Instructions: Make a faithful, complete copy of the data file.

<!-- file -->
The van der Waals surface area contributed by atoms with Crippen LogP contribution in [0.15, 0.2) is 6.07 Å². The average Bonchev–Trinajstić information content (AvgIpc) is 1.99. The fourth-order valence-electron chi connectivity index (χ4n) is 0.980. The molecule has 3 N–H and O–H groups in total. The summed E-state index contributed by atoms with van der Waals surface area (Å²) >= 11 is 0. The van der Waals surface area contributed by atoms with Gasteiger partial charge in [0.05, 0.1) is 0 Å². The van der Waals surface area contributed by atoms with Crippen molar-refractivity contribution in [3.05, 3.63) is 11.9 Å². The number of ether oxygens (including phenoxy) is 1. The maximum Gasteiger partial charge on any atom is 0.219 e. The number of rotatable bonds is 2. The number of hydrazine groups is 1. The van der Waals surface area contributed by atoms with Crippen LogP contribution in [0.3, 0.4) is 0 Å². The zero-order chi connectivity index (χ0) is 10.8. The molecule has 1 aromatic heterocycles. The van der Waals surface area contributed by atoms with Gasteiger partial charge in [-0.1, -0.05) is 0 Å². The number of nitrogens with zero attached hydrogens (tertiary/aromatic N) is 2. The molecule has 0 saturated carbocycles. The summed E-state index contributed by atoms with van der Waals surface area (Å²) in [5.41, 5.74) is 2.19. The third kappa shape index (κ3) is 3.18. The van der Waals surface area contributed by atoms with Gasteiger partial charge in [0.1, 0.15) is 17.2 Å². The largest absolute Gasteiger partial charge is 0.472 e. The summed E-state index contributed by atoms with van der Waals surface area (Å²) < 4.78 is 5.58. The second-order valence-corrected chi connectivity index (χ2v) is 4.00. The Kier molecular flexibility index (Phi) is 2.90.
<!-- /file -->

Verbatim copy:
The van der Waals surface area contributed by atoms with Crippen LogP contribution in [0.15, 0.2) is 6.07 Å². The average Bonchev–Trinajstić information content (AvgIpc) is 1.99. The fourth-order valence-electron chi connectivity index (χ4n) is 0.980. The molecule has 3 N–H and O–H groups in total. The summed E-state index contributed by atoms with van der Waals surface area (Å²) >= 11 is 0. The van der Waals surface area contributed by atoms with Gasteiger partial charge in [0.05, 0.1) is 0 Å². The van der Waals surface area contributed by atoms with Crippen molar-refractivity contribution in [3.05, 3.63) is 11.9 Å². The number of ether oxygens (including phenoxy) is 1. The maximum Gasteiger partial charge on any atom is 0.219 e. The number of rotatable bonds is 2. The number of hydrazine groups is 1. The van der Waals surface area contributed by atoms with Crippen LogP contribution in [0.3, 0.4) is 0 Å². The zero-order chi connectivity index (χ0) is 10.8. The molecule has 1 aromatic heterocycles. The van der Waals surface area contributed by atoms with Gasteiger partial charge in [-0.1, -0.05) is 0 Å². The number of nitrogens with zero attached hydrogens (tertiary/aromatic N) is 2. The molecule has 0 saturated carbocycles. The summed E-state index contributed by atoms with van der Waals surface area (Å²) in [5.41, 5.74) is 2.19. The third kappa shape index (κ3) is 3.18. The van der Waals surface area contributed by atoms with Gasteiger partial charge in [0.1, 0.15) is 17.2 Å². The largest absolute Gasteiger partial charge is 0.472 e. The summed E-state index contributed by atoms with van der Waals surface area (Å²) < 4.78 is 5.58. The second-order valence-corrected chi connectivity index (χ2v) is 4.00. The Kier molecular flexibility index (Phi) is 2.90.